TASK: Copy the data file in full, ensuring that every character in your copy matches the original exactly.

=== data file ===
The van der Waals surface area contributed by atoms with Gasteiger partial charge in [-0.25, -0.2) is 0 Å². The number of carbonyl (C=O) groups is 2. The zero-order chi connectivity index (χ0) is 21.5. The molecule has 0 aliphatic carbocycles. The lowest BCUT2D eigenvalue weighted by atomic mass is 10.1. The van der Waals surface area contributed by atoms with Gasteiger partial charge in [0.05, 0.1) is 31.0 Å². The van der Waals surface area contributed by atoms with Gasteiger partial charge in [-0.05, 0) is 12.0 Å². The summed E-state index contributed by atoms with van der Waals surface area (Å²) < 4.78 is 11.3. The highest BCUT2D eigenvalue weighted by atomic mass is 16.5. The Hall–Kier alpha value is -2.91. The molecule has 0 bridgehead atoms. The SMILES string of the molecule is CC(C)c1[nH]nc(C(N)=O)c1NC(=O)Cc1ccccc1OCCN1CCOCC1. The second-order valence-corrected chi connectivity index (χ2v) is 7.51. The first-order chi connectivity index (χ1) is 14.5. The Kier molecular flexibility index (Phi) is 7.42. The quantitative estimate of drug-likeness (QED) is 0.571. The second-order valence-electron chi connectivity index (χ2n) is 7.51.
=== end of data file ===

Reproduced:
The van der Waals surface area contributed by atoms with Gasteiger partial charge in [-0.25, -0.2) is 0 Å². The number of carbonyl (C=O) groups is 2. The zero-order chi connectivity index (χ0) is 21.5. The molecule has 0 aliphatic carbocycles. The lowest BCUT2D eigenvalue weighted by atomic mass is 10.1. The van der Waals surface area contributed by atoms with Gasteiger partial charge in [0.05, 0.1) is 31.0 Å². The van der Waals surface area contributed by atoms with Gasteiger partial charge in [-0.05, 0) is 12.0 Å². The summed E-state index contributed by atoms with van der Waals surface area (Å²) < 4.78 is 11.3. The highest BCUT2D eigenvalue weighted by atomic mass is 16.5. The Hall–Kier alpha value is -2.91. The molecule has 0 bridgehead atoms. The SMILES string of the molecule is CC(C)c1[nH]nc(C(N)=O)c1NC(=O)Cc1ccccc1OCCN1CCOCC1. The second-order valence-corrected chi connectivity index (χ2v) is 7.51. The first-order chi connectivity index (χ1) is 14.5. The Kier molecular flexibility index (Phi) is 7.42. The quantitative estimate of drug-likeness (QED) is 0.571. The second-order valence-electron chi connectivity index (χ2n) is 7.51.